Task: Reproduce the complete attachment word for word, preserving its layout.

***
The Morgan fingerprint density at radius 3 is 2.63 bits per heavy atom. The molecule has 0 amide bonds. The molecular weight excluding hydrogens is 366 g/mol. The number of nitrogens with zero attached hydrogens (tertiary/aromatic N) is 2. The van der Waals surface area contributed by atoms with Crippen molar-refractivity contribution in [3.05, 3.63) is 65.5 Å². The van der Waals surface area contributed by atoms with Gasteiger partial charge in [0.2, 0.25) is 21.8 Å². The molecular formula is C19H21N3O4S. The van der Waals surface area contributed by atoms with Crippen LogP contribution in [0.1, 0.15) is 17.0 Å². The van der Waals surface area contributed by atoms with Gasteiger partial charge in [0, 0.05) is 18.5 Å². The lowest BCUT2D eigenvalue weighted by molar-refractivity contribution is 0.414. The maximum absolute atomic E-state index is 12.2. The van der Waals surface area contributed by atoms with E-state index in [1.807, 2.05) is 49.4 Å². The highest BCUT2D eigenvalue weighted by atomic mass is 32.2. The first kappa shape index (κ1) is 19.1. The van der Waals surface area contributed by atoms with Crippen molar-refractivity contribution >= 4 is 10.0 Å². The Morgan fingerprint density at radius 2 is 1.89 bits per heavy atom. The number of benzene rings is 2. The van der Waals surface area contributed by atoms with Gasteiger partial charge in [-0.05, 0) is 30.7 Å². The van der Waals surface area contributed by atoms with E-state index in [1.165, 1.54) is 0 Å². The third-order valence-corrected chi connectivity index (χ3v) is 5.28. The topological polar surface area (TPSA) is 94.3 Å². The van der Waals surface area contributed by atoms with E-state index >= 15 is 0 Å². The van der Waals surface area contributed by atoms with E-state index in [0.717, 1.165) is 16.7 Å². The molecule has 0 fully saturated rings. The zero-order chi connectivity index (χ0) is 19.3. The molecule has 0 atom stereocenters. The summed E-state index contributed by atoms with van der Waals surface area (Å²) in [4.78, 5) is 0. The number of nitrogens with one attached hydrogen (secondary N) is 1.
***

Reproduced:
The Morgan fingerprint density at radius 3 is 2.63 bits per heavy atom. The molecule has 0 amide bonds. The molecular weight excluding hydrogens is 366 g/mol. The number of nitrogens with zero attached hydrogens (tertiary/aromatic N) is 2. The van der Waals surface area contributed by atoms with Crippen molar-refractivity contribution in [3.05, 3.63) is 65.5 Å². The van der Waals surface area contributed by atoms with Gasteiger partial charge in [0.2, 0.25) is 21.8 Å². The molecular formula is C19H21N3O4S. The van der Waals surface area contributed by atoms with Crippen LogP contribution in [0.1, 0.15) is 17.0 Å². The van der Waals surface area contributed by atoms with Gasteiger partial charge in [0, 0.05) is 18.5 Å². The lowest BCUT2D eigenvalue weighted by molar-refractivity contribution is 0.414. The maximum absolute atomic E-state index is 12.2. The van der Waals surface area contributed by atoms with E-state index in [1.807, 2.05) is 49.4 Å². The highest BCUT2D eigenvalue weighted by atomic mass is 32.2. The first kappa shape index (κ1) is 19.1. The van der Waals surface area contributed by atoms with Crippen molar-refractivity contribution >= 4 is 10.0 Å². The Morgan fingerprint density at radius 2 is 1.89 bits per heavy atom. The number of benzene rings is 2. The van der Waals surface area contributed by atoms with Gasteiger partial charge in [-0.05, 0) is 30.7 Å². The van der Waals surface area contributed by atoms with E-state index in [1.165, 1.54) is 0 Å². The third-order valence-corrected chi connectivity index (χ3v) is 5.28. The topological polar surface area (TPSA) is 94.3 Å². The van der Waals surface area contributed by atoms with E-state index >= 15 is 0 Å². The van der Waals surface area contributed by atoms with E-state index in [0.717, 1.165) is 16.7 Å². The molecule has 0 fully saturated rings. The zero-order chi connectivity index (χ0) is 19.3. The molecule has 0 atom stereocenters. The summed E-state index contributed by atoms with van der Waals surface area (Å²) in [4.78, 5) is 0. The number of nitrogens with one attached hydrogen (secondary N) is 1.